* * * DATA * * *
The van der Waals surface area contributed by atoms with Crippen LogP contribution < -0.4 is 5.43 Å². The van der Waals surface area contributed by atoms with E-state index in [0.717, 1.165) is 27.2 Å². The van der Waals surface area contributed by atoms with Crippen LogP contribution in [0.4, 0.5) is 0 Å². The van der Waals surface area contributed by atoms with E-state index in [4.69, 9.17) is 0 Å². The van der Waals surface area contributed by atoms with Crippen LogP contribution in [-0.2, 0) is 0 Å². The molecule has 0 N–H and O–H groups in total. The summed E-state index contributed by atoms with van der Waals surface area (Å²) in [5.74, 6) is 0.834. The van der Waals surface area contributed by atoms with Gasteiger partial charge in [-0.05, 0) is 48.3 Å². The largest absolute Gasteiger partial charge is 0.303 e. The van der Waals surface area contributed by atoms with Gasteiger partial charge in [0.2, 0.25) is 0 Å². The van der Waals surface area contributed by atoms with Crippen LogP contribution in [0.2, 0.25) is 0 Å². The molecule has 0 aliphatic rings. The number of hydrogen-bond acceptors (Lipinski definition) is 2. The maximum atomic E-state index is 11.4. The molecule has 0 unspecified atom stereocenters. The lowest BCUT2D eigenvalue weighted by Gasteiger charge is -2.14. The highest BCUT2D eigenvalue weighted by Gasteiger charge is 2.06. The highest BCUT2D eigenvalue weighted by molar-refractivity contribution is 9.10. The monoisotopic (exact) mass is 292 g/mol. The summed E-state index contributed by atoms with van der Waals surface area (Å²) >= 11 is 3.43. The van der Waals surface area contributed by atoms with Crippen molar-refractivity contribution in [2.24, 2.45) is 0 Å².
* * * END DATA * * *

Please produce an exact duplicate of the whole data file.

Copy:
The van der Waals surface area contributed by atoms with Crippen LogP contribution < -0.4 is 5.43 Å². The van der Waals surface area contributed by atoms with E-state index in [0.717, 1.165) is 27.2 Å². The van der Waals surface area contributed by atoms with Crippen LogP contribution in [0.4, 0.5) is 0 Å². The van der Waals surface area contributed by atoms with E-state index in [4.69, 9.17) is 0 Å². The van der Waals surface area contributed by atoms with Crippen LogP contribution in [-0.2, 0) is 0 Å². The molecule has 0 N–H and O–H groups in total. The summed E-state index contributed by atoms with van der Waals surface area (Å²) in [5.74, 6) is 0.834. The van der Waals surface area contributed by atoms with Gasteiger partial charge in [-0.05, 0) is 48.3 Å². The largest absolute Gasteiger partial charge is 0.303 e. The van der Waals surface area contributed by atoms with Gasteiger partial charge in [0.2, 0.25) is 0 Å². The van der Waals surface area contributed by atoms with Crippen LogP contribution in [0.2, 0.25) is 0 Å². The molecule has 0 aliphatic rings. The number of hydrogen-bond acceptors (Lipinski definition) is 2. The maximum atomic E-state index is 11.4. The molecule has 0 unspecified atom stereocenters. The lowest BCUT2D eigenvalue weighted by Gasteiger charge is -2.14. The highest BCUT2D eigenvalue weighted by Gasteiger charge is 2.06. The highest BCUT2D eigenvalue weighted by molar-refractivity contribution is 9.10. The monoisotopic (exact) mass is 292 g/mol. The summed E-state index contributed by atoms with van der Waals surface area (Å²) >= 11 is 3.43. The van der Waals surface area contributed by atoms with Crippen molar-refractivity contribution in [2.24, 2.45) is 0 Å².